* Fires set southern coastal areas ablaze for the eighth day
* Fanned by high temperatures, low humidity, strong winds
* Worst forest fires in years, 167 contained so far (adds comments from Minister, activist)
By Mert Ozkan
MILAS, Turkey, Aug 4 (Reuters) – Firefighters were fighting 16 forest fires across Turkey on Wednesday, including one near a coal-fired power plant, with high temperatures, low humidity and strong winds fanning the flames.
In the past eight days, 167 fires have been brought under control, said Forestry Minister Bekir Pakdemirli. On Tuesday evening, he said 11 fires were still burning, but more fires had broken out.
Eight people have been killed in the worst forest fires in years and thousands have been evacuated, including tourists. Numerous fires broke out near the main resorts on the south coast.
A fire near a coal-fired power station east of Bodrum in southwest Turkey was still burning, local authorities said, after bringing the blaze under control hours earlier.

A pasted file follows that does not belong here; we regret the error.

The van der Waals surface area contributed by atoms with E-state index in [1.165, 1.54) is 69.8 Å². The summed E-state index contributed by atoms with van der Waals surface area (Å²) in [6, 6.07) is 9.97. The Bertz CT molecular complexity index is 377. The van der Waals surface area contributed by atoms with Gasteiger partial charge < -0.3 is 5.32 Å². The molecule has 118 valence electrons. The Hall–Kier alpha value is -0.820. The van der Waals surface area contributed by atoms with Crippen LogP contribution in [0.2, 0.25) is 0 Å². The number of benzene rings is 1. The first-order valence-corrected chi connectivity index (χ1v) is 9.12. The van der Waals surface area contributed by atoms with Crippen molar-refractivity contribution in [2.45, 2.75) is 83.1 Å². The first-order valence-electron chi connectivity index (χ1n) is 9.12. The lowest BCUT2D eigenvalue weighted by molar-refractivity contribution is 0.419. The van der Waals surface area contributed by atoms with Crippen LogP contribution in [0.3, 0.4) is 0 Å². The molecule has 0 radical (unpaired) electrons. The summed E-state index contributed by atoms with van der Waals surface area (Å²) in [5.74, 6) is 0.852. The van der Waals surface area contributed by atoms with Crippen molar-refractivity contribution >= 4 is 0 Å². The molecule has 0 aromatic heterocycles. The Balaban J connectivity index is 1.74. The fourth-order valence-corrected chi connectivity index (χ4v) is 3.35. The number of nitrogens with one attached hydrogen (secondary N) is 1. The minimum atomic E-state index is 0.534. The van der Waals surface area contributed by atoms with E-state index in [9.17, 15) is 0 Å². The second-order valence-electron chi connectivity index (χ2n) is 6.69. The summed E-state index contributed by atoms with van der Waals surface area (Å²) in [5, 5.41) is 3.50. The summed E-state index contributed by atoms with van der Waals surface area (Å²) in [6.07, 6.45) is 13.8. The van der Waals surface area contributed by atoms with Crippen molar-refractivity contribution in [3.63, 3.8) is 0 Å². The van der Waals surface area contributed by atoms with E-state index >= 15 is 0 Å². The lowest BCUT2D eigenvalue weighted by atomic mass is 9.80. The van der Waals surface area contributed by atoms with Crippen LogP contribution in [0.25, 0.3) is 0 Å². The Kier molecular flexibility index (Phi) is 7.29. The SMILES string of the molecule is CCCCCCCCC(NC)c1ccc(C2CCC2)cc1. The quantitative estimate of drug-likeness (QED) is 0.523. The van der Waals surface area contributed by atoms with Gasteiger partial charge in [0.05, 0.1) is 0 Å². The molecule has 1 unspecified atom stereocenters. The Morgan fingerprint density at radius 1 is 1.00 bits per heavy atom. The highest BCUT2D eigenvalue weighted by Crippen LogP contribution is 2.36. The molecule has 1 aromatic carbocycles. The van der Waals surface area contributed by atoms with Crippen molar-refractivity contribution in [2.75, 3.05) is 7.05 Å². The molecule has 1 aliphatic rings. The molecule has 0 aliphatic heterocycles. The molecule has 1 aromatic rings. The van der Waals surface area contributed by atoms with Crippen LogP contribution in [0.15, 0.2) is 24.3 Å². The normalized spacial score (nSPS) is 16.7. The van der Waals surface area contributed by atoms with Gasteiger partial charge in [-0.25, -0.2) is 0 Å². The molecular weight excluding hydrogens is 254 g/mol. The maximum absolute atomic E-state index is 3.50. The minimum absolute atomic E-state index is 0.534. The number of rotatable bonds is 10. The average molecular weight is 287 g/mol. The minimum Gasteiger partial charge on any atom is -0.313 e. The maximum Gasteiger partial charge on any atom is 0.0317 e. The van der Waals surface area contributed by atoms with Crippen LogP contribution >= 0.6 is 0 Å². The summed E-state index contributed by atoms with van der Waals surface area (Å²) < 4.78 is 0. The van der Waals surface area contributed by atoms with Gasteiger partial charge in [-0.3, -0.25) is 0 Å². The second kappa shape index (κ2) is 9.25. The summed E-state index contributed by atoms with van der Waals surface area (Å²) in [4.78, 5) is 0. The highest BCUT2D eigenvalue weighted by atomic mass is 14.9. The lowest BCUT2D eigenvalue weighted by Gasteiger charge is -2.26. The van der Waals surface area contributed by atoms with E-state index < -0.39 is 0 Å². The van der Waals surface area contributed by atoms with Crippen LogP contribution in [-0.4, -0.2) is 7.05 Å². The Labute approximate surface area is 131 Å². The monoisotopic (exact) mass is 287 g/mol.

“A fire broke out again near the Kemerkoy power station,” Milas town hall said.
Environmentalists are concerned about the plant’s coal storage unit and air pollution if the fire reaches the facility.
“The authorities are refraining from informing the public of the extent of the threat. Noxious gases could spread through the atmosphere if the coal burns uncontrollably,” said environmental activist Deniz Gumusel.
The plant’s flammable material tanks were emptied as a precaution, a reporter from the Demiroren news agency said, and ditches were dug as a firebreak.
While most of the fires have been extinguished, local officials, including many from the opposition Republican People’s Party (CHP), complained about the slow or insufficient response from the government.
Firefighting planes from Spain and Croatia joined teams from Russia, Iran, Ukraine and Azerbaijan this week to fight the fires, after Turkey asked for European support.
Opposition parties have criticized President Tayyip Erdogan and his government for depleting firefighting resources over the years. Thousands of people have also taken to social media to ask Erdogan to step down, while others criticized the lack of resources and what they called inadequate preparations.
The government defended its response to the wildfires, saying its efforts were planned and coordinated. (Additional reporting by Yesim Dikmen; Writing by Ezgi Erkoyun and Daren Butler; Editing by Dominic Evans and Janet Lawrence)
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